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UBC Theses and Dissertations

The Federal government and education in Canada Andrews, Bruce Alfred 1972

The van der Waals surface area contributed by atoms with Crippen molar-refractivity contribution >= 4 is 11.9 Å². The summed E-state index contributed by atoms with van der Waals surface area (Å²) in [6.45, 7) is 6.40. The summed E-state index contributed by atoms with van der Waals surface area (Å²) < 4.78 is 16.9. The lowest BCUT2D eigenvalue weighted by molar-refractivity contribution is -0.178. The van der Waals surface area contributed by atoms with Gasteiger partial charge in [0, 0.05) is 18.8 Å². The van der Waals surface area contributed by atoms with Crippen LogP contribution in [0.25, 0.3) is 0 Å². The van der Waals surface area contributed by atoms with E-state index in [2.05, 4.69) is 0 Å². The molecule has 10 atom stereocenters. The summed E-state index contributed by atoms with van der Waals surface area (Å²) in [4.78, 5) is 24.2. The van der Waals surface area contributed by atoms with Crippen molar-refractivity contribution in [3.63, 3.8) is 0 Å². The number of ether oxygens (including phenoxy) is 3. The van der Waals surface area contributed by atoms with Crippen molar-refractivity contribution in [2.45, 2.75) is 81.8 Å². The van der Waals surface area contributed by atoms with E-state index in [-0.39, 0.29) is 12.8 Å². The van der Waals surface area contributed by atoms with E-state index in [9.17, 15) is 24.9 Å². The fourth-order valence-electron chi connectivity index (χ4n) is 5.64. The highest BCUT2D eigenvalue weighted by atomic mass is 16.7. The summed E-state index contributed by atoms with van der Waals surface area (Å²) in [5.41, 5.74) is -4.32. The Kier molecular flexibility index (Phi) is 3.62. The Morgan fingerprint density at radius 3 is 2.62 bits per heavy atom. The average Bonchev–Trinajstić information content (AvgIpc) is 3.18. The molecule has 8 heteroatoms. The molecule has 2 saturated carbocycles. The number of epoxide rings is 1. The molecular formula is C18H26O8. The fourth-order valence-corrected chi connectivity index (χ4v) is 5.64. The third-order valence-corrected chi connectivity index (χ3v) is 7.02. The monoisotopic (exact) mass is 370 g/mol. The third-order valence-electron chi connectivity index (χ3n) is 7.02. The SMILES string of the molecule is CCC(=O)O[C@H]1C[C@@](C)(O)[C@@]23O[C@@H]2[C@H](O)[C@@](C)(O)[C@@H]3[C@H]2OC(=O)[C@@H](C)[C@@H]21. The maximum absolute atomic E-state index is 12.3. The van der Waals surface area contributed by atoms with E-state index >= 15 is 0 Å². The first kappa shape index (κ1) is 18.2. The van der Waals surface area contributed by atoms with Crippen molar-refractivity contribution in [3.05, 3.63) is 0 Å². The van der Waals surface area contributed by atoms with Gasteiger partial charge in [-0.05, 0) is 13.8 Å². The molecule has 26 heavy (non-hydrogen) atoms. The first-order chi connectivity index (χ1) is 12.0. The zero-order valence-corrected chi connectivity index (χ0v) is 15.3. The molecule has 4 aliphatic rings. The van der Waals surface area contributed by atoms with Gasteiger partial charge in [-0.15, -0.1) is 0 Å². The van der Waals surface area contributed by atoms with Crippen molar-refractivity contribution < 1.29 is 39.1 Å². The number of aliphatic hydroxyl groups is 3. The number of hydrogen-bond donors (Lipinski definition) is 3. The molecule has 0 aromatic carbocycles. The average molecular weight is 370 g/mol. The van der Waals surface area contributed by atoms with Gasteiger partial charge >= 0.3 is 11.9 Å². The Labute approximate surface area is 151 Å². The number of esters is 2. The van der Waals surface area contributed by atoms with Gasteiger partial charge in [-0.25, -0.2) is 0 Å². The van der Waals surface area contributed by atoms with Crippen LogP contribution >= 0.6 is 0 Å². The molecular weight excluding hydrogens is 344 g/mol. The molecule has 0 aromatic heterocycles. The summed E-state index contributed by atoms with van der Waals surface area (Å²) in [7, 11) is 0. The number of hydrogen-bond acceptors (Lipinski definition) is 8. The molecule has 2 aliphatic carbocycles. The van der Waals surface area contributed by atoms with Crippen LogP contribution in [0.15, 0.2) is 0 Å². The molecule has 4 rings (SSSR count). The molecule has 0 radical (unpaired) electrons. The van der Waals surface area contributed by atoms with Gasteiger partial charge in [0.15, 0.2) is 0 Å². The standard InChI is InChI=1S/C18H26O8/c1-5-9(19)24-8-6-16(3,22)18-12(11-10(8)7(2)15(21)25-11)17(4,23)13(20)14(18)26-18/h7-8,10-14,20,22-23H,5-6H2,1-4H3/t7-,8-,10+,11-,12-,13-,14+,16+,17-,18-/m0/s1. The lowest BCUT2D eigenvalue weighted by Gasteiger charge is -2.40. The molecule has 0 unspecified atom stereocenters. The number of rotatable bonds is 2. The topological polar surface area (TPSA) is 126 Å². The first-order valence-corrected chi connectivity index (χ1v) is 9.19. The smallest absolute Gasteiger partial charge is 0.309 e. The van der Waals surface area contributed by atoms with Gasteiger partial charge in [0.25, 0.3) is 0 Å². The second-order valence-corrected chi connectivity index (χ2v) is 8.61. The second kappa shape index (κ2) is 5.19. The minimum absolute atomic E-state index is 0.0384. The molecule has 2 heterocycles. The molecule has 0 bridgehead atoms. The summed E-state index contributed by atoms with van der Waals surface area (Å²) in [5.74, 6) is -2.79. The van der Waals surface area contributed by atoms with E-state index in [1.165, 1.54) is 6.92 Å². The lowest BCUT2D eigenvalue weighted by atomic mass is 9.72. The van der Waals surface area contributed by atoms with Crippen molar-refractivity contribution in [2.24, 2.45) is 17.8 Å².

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THE FEDERAL GOVERNMENT AND EDUCATION IN CANADA by BRUCE ALFRED ANDREWS B.A., Royal M i l i t a r y College of Canada, 1960 A THESIS SUBMITTED IN PARTIAL FULFILLMENT OF THE REQUIREMENTS FOR THE DEGREE OF MASTER OF ARTS f... i n the Faculty of EDUCATION We accept t h i s t h e s i s as conforming to the required standard THE UNIVERSITY OF BRITISH COLUMBIA S MARCH, 1972 In presenting,this thes i s--in- par-t-i al-fu 1 f i lment of the requirements for an advanced degree at the University of British Columbia, I agree that the Library shall make it freely available for reference and study. I further agree that permission for extensive copying of this thesis for scholarly purposes may be granted by the Head of my Department or by his representatives. It is understood that copying or publication of this thesis for financial gain shall not be allowed without my written permission. Department The University of British Columbia Vancouver 8, Canada Date I ^*/7* 7 I THE FEDERAL GOVERNMENT AND EDUCATION IN CANADA ( 1867 - 1970 ) ABSTRACT The role of the Federal Government in education in Canada has been anmatter of increasing concern since the end of the Second World War. In the following pages an attempt has been made to ascertain the extent and significance of Federal participation in education from 1867 to 1970. The identification of these two dimensions, however, is largely dependent upon the concept applied to the term education and for the purposes of this inquiry education has been defined as an activity wherein instruction is given and/or learning takes place as part of a formal process in the context of a recognized educational institution. What this study demonstrates is that the Federal "presence' in education in Canada has dramatically, increased since 19A5» to the point that by 1970 in financial terms alone it exceeded an annual expenditure of one billion dollars, and additionally, that the nature of the '"presence' has become increasingly complex and diffuse. It is also demonstrated that there has been a lack of visible coordination at the Federal level with respect to its educational functions and establishes a case for more effective coordination both within the Federal structure and; between the Federal Government and' the provinces. The format of the document has largely been dictated by the nature of Federal educational programs. The first chapter has been devoted to a discussion of the constitutional position of the central government with respect to education. Succeeding chapters: then present a department by department description of Federal educational involvement. The last two chapters outline the chronological and legislative patterns that have evolved over the past century and: the conclusions derived from the study. Since this inquiry has been primarily concerned with the Federal as opposed to provincial perspective, three areas of source material have provided the content, the Statutes of Canada, the Public: Accounts and Auditor-General's Reports, and the annual reports of the several government departments concerned. TABLE OF CONTENTS PAGE INTRODUCTION Gv CHAPTER I THE FEDERAL GOVERNMENT, EDUCATION, AND THE CONSTITUTION 1 II THE DEPARTMENT OF AGRICULTURE 8 I'll THE DEPARTMENT OF ENERGY, MINES, AND RESOURCES . 24 IV THE DEPARTMENT OF EXTERNAL AFFAIRS 33 V THE DEPARTMENT OF FISHERIES AND FORESTRY . . . . 50 VI THE DEPARTMENT OF INDUSTRY, TRADE AND COMMERCE . 71 VII THE DEPARTMENT OF JUSTICE AND THE SOLICITOR GENERAL'S DEPARTMENT 83 VIII THE DEPARTMENT OF LABOR AND THE DEPARTMENT OF MANPOWER AND IMMIGRATION 101 IX THE DEPARTMENT OF INDIAN AFFAIRS AND NORTHERN DEVELOPMENT 151 X THE DEPARTMENT OF NATIONAL DEFENCE 195 XI THE DEPARTMENT OF NATIONAL HEALTH AND WELFARE . 224 XII THE DEPARTMENT OF THE SECRETARY OF STATE . . . . 251 XIII THE DEPARTMENT OF TRANSPORT 314 XIV THE DEPARTMENT OF VETERANS AFFAIRS . 322 XV THE FEDERAL GOVERNMENT AND RESEARCH IN CANADIAN UNIVERSITIES 337 i i CHAPTER PAGE XVI CHRONOLOGICAL PERSPECTIVES AND LEGISLATIVE PATTERNS . 344 XVII OBSERVATIONS AND CONCLUSIONS 372 APPENDICES  DETAILED EDUCATIONAL EXPENDITURES AND ENROLMENT STATISTICS APPENDIX I DEPARTMENT OF AGRICULTURE 388 II DEPARTMENT OF ENERGY, MINES AND RESOURCES 393 III DEPARTMENT OF EXTERNAL AFFAIRS 400 IV DEPARTMENT OF FISHERIES AND FORESTRY 404 V DEPARTMENT OF JUSTICE 408 VI DEPARTMENT OF LABOR 410 VII DEPARTMENT OF INDIAN AFFAIRS AND NORTHERN DEVELOPMENT VIII DEPARTMENT OF NATIONAL DEFENCE 456 IX DEPARTMENT OF NATIONAL HEALTH AND WELFARE 465 X DEPARTMENT OF TRANSPORT 504 XI DEPARTMENT OF VETERANS AFFAIRS 510 XII NATIONAL RESEARCH COUNCIL (ET AL) 520 i i i ANNEXURES ANNEX A AGRICULTURAL INSTRUCTION A C T , FORM OF AGREEMENT B CANADIAN INTERNATIONAL DEVELOPMENT AGENCY, SPECIAL PROGRAMS C STATISTICS CANADA, PUBLICATIONS (1968) D TECHNICAL EDUCATION ACT (1919) MEMORANDUM OF AGREEMENT E SCHOOL LANDS, NATURAL RESOURCES TRANSFER AGREEMENT F INDIAN EDUCATION, SCHOOL STATEMENTS ( 1 8 8 0 - 1 9 5 0 ) G NORTHWEST TERRITORIES SCHOOL SYSTEM, ANNUAL REPORT H ROYAL MILITARY COLLEGE CURRICULUM I POST-SECONDARY EDUCATION PAYMENTS, REPORTS AND RETURNS J SCOPE OF PROVINCIAL PHYSICAL FITNESS PROGRAMS BIBLIOGRAPHY i v INTRODUCTION I I t i s the i n t e n t o f t h i s s t u d y t o examine t h e n a t u r e o f the F e d e r a l Government ' s i n v o l v e m e n t i n e d u c a t i o n i n C a n a d a . T h i s t o p i c has been s e l e c t e d f o r a number o f r e a s o n s . I n the f i r s t i n s t a n c e i t has become p a t e n t l y c l e a r , p a r t i c u l a r l y over the p a s t q u a r t e r c e n t u r y f o r example , t h a t t h e p r o v i n c e s o f Canada a r e no l o n g e r i n a p o s i t i o n t o f u l f i l l t h e i r r e s p e c t i v e e d u c a t i o n a l r e s p o n s i b i l i t i e s w i t h o u t F e d e r a l a i d . A F e d e r a l p r e s e n c e i n the f i e l d o f e d u c a t i o n was not g e n e r a l l y a n t i